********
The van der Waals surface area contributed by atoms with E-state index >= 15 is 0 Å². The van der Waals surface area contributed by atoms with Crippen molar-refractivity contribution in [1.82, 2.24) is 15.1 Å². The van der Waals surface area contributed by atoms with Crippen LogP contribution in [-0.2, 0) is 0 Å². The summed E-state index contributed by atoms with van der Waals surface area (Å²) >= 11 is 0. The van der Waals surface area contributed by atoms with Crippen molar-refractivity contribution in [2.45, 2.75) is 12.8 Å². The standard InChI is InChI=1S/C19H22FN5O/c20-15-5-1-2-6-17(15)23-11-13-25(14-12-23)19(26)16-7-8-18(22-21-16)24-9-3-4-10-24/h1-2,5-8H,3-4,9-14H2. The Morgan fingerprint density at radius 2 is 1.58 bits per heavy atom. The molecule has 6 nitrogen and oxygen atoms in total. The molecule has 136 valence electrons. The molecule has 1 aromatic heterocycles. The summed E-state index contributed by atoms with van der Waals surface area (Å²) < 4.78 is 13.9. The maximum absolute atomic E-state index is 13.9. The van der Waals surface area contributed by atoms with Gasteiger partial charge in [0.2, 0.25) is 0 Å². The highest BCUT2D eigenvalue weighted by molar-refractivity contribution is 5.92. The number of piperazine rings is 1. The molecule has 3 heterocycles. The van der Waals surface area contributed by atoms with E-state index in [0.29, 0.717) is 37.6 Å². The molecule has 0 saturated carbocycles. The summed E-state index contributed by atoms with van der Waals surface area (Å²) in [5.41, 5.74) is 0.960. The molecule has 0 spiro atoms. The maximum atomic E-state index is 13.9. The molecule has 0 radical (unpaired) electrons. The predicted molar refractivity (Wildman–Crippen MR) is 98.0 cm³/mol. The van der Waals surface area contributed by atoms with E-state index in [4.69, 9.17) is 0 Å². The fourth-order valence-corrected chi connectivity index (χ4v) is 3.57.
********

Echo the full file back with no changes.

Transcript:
The van der Waals surface area contributed by atoms with E-state index >= 15 is 0 Å². The van der Waals surface area contributed by atoms with Crippen molar-refractivity contribution in [1.82, 2.24) is 15.1 Å². The van der Waals surface area contributed by atoms with Crippen LogP contribution in [-0.2, 0) is 0 Å². The summed E-state index contributed by atoms with van der Waals surface area (Å²) >= 11 is 0. The van der Waals surface area contributed by atoms with Crippen molar-refractivity contribution in [2.45, 2.75) is 12.8 Å². The standard InChI is InChI=1S/C19H22FN5O/c20-15-5-1-2-6-17(15)23-11-13-25(14-12-23)19(26)16-7-8-18(22-21-16)24-9-3-4-10-24/h1-2,5-8H,3-4,9-14H2. The Morgan fingerprint density at radius 2 is 1.58 bits per heavy atom. The molecule has 6 nitrogen and oxygen atoms in total. The molecule has 136 valence electrons. The molecule has 1 aromatic heterocycles. The summed E-state index contributed by atoms with van der Waals surface area (Å²) < 4.78 is 13.9. The maximum absolute atomic E-state index is 13.9. The van der Waals surface area contributed by atoms with Gasteiger partial charge in [0.2, 0.25) is 0 Å². The highest BCUT2D eigenvalue weighted by molar-refractivity contribution is 5.92. The number of piperazine rings is 1. The molecule has 3 heterocycles. The van der Waals surface area contributed by atoms with E-state index in [0.29, 0.717) is 37.6 Å². The molecule has 0 saturated carbocycles. The summed E-state index contributed by atoms with van der Waals surface area (Å²) in [5.41, 5.74) is 0.960. The molecule has 0 spiro atoms. The maximum atomic E-state index is 13.9. The molecule has 0 radical (unpaired) electrons. The predicted molar refractivity (Wildman–Crippen MR) is 98.0 cm³/mol. The van der Waals surface area contributed by atoms with E-state index in [4.69, 9.17) is 0 Å². The fourth-order valence-corrected chi connectivity index (χ4v) is 3.57.